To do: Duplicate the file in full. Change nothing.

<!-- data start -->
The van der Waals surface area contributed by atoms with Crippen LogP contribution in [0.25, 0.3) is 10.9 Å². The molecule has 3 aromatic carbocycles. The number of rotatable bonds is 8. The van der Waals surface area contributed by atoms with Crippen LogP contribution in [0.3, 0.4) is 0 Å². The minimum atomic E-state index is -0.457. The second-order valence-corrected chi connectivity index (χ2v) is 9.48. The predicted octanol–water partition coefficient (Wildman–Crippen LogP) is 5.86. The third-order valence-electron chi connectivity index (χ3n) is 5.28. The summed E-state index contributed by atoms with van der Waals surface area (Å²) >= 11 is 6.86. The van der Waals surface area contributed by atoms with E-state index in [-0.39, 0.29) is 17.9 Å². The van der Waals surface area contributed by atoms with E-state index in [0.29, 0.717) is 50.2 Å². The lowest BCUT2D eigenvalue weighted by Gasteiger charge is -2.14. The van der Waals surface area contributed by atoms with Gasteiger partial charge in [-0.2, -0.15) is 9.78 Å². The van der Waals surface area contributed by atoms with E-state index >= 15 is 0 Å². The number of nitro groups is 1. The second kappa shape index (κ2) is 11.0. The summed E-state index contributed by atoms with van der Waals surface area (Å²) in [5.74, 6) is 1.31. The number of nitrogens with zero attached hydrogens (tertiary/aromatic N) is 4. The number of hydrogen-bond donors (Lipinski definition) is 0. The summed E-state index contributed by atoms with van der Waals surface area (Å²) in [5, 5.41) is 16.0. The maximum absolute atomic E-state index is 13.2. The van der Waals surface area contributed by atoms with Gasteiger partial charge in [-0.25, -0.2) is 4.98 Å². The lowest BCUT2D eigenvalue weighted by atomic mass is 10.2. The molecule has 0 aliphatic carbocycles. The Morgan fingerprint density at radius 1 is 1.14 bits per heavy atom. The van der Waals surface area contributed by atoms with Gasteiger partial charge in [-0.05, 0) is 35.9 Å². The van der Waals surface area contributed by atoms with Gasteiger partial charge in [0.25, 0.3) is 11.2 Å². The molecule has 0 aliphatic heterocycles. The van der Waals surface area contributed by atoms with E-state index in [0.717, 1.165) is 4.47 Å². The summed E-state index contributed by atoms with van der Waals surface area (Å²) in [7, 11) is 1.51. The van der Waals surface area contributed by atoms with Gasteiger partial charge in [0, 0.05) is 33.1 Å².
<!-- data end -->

The van der Waals surface area contributed by atoms with Crippen LogP contribution in [0.25, 0.3) is 10.9 Å². The molecule has 3 aromatic carbocycles. The number of rotatable bonds is 8. The van der Waals surface area contributed by atoms with Crippen LogP contribution in [0.3, 0.4) is 0 Å². The minimum atomic E-state index is -0.457. The second-order valence-corrected chi connectivity index (χ2v) is 9.48. The predicted octanol–water partition coefficient (Wildman–Crippen LogP) is 5.86. The third-order valence-electron chi connectivity index (χ3n) is 5.28. The summed E-state index contributed by atoms with van der Waals surface area (Å²) >= 11 is 6.86. The van der Waals surface area contributed by atoms with E-state index in [-0.39, 0.29) is 17.9 Å². The van der Waals surface area contributed by atoms with E-state index in [0.29, 0.717) is 50.2 Å². The lowest BCUT2D eigenvalue weighted by Gasteiger charge is -2.14. The van der Waals surface area contributed by atoms with Gasteiger partial charge in [-0.2, -0.15) is 9.78 Å². The van der Waals surface area contributed by atoms with E-state index >= 15 is 0 Å². The number of nitro groups is 1. The second kappa shape index (κ2) is 11.0. The summed E-state index contributed by atoms with van der Waals surface area (Å²) in [5.74, 6) is 1.31. The number of nitrogens with zero attached hydrogens (tertiary/aromatic N) is 4. The number of hydrogen-bond donors (Lipinski definition) is 0. The summed E-state index contributed by atoms with van der Waals surface area (Å²) in [5, 5.41) is 16.0. The maximum absolute atomic E-state index is 13.2. The van der Waals surface area contributed by atoms with Gasteiger partial charge in [-0.25, -0.2) is 4.98 Å². The lowest BCUT2D eigenvalue weighted by atomic mass is 10.2. The molecule has 0 aliphatic carbocycles. The Morgan fingerprint density at radius 1 is 1.14 bits per heavy atom. The van der Waals surface area contributed by atoms with Gasteiger partial charge in [-0.05, 0) is 35.9 Å². The van der Waals surface area contributed by atoms with Gasteiger partial charge in [0.25, 0.3) is 11.2 Å². The molecule has 0 aliphatic heterocycles. The van der Waals surface area contributed by atoms with E-state index in [0.717, 1.165) is 4.47 Å². The summed E-state index contributed by atoms with van der Waals surface area (Å²) in [7, 11) is 1.51. The van der Waals surface area contributed by atoms with Gasteiger partial charge in [0, 0.05) is 33.1 Å².